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Swapping a gas oven for an electric oven


 
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Caty1980

from United Kingdom

Joined: 10 Jan 2009
Posts: 1
Location: United Kingdom

PostPosted: Sat Jan 10, 2009 12:26 pm Reply with quote

Hi there

i'm looking to swap my old broken gas oven for a new electric one.
Does it need a CORGI guy to take it away or can it just be taken out and replaced (with all the usual switch off electrics and gas precautions)? Same standard power supply OK?

Thank you for your help
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jj4091

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PostPosted: Sat Jan 10, 2009 12:40 pm Reply with quote

You may be able to just disconnect & take away your old cooker if it has the modern bayonet connector,as for your replacement electric oven, it depends on the rating, enquire before you buy.
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kirkgas

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PostPosted: Sat Jan 10, 2009 5:30 pm Reply with quote

the advice to disconnect the bayonet should only be taken if the person who disconnects can test and confirm that the bayonet has closed properly, it SHOULD, but it needs to be confirmed, and while it is perfectly legal to use a bayonet as a permanent point of disconnection IF it is properly fitted, it is good practise to blank the pipe if a gas appliance will not be going back in, a bayonet is primarily to allow a user to temporarily disconnect an appliance for cleaning, or in the case of an oven to facilitate the ease of installation
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jj4091

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PostPosted: Sun Jan 11, 2009 7:47 am Reply with quote

kirkgas wrote:
the advice to disconnect the bayonet should only be taken if the person who disconnects can test and confirm that the bayonet has closed properly, it SHOULD, but it needs to be confirmed, and while it is perfectly legal to use a bayonet as a permanent point of disconnection IF it is properly fitted, it is good practise to blank the pipe if a gas appliance will not be going back in, a bayonet is primarily to allow a user to temporarily disconnect an appliance for cleaning, or in the case of an oven to facilitate the ease of installation
Please do not take this the wrong way, it is not a criticism, but I cannot understand how it is ok to disconnect on a temporary basis & not a permanent one, I would have thought that if these devices are not completely safe then they should not be allowed. icon_eek.gif
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kirkgas

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PostPosted: Sun Jan 11, 2009 9:33 pm Reply with quote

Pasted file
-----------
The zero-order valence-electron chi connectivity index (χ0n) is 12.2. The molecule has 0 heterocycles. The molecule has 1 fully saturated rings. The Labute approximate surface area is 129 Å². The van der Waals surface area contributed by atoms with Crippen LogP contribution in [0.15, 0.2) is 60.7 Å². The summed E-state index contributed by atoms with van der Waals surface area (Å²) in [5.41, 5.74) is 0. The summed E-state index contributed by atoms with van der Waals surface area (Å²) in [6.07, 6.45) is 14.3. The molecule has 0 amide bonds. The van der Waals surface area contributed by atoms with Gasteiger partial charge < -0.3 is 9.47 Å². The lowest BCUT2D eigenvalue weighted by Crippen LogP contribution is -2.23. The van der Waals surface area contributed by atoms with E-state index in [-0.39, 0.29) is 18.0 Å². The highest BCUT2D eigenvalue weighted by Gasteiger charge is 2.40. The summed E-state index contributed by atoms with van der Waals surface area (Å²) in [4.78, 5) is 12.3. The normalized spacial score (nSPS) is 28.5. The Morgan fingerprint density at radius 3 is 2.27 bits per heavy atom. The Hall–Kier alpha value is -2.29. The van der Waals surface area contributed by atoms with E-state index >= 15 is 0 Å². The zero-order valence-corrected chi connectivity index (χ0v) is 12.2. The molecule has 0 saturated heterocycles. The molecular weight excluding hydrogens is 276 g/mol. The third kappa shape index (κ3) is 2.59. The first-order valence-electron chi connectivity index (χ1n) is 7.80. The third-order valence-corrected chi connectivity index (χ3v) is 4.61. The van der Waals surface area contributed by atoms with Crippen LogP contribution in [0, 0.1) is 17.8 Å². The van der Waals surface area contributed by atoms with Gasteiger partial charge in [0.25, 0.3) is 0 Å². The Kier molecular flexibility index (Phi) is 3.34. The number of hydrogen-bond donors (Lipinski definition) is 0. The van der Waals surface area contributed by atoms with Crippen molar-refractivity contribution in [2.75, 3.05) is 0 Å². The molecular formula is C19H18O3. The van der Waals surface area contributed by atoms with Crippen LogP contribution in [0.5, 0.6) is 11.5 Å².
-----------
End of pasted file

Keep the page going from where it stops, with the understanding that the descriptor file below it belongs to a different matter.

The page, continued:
the design of a bayonet is to allow customer (ie non gas) to temp remove a cooker to clean behind it, if it is leaking slightly the cooker is going back in and the leak is "fixed" because the hose is now back in, you are right if it is temp allowed it must be permanently allowed and it is as i stated IF it is confirmed as not leaking AND it is fitted and supported properly which is facing downwards so that no dirt etc can get into it which might cause a leak, it is however seen as better practice to remove the bayonet and blank the pipe if a gas appliance is not going back in, as the bayonet is spring loaded and shut with no hose in it can we be sure at some point in the future the spring will not loose tension and become a leak, i have worked for many local housing associations who are advised by me that if they want to leave a bayonet in a void property for an incoming tenant that is ok, but also suggest that it is blanked off in case tenant gets electric cooker and the above happens, this also ensures that if the new tenant gets a gas cooker they get a gas engineer to fit and test for them, rather than simply plug in (although most likely they get someone to plumb in on the side anyway)
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jj4091

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PostPosted: Mon Jan 12, 2009 8:09 am Reply with quote

Thanks for that Kirkgas, that is what puzzled me, as around here there are plenty of local authority houses with unused bayonet fittings. I would have thought that there was a B.S. that these connectors had to comply with, because I cannot think of any electrical connector which is allowed to be safe if disconnected temporarily but not permanently. I can understand what you mean now, though.
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kirkgas

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PostPosted: Mon Jan 12, 2009 6:15 pm Reply with quote

BS 6172 is where it is covered
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